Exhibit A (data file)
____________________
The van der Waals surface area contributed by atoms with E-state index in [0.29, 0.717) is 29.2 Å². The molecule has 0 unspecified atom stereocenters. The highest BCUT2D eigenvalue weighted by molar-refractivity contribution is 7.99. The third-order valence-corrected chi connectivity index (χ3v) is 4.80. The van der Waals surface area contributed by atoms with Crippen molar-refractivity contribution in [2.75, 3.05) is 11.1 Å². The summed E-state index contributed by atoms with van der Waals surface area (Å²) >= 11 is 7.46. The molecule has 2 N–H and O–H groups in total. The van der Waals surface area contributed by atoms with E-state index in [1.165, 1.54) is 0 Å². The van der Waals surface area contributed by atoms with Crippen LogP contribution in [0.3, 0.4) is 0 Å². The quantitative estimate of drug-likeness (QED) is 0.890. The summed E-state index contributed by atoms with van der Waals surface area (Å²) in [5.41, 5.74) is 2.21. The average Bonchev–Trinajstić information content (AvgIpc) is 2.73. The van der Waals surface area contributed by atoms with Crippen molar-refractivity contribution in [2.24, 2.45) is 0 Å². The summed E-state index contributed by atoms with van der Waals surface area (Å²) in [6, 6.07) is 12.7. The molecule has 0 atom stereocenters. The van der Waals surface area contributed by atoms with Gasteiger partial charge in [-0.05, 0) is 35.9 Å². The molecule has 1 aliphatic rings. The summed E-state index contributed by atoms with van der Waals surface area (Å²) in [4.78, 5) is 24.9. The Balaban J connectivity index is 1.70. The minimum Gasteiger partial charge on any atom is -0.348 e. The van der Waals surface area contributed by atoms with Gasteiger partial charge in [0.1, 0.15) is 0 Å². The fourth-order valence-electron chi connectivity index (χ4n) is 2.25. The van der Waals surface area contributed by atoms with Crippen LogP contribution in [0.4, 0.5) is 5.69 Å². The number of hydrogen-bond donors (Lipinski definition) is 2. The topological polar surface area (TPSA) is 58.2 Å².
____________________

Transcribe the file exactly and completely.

The van der Waals surface area contributed by atoms with E-state index in [0.29, 0.717) is 29.2 Å². The molecule has 0 unspecified atom stereocenters. The highest BCUT2D eigenvalue weighted by molar-refractivity contribution is 7.99. The third-order valence-corrected chi connectivity index (χ3v) is 4.80. The van der Waals surface area contributed by atoms with Crippen molar-refractivity contribution in [2.75, 3.05) is 11.1 Å². The summed E-state index contributed by atoms with van der Waals surface area (Å²) >= 11 is 7.46. The molecule has 2 N–H and O–H groups in total. The van der Waals surface area contributed by atoms with E-state index in [1.165, 1.54) is 0 Å². The van der Waals surface area contributed by atoms with Crippen LogP contribution in [0.3, 0.4) is 0 Å². The quantitative estimate of drug-likeness (QED) is 0.890. The summed E-state index contributed by atoms with van der Waals surface area (Å²) in [5.41, 5.74) is 2.21. The average Bonchev–Trinajstić information content (AvgIpc) is 2.73. The van der Waals surface area contributed by atoms with Crippen molar-refractivity contribution in [2.24, 2.45) is 0 Å². The summed E-state index contributed by atoms with van der Waals surface area (Å²) in [6, 6.07) is 12.7. The molecule has 0 atom stereocenters. The van der Waals surface area contributed by atoms with Gasteiger partial charge in [-0.05, 0) is 35.9 Å². The molecule has 1 aliphatic rings. The summed E-state index contributed by atoms with van der Waals surface area (Å²) in [4.78, 5) is 24.9. The Balaban J connectivity index is 1.70. The minimum Gasteiger partial charge on any atom is -0.348 e. The van der Waals surface area contributed by atoms with Gasteiger partial charge in [0.1, 0.15) is 0 Å². The fourth-order valence-electron chi connectivity index (χ4n) is 2.25. The van der Waals surface area contributed by atoms with Crippen LogP contribution in [0.4, 0.5) is 5.69 Å². The number of hydrogen-bond donors (Lipinski definition) is 2. The topological polar surface area (TPSA) is 58.2 Å².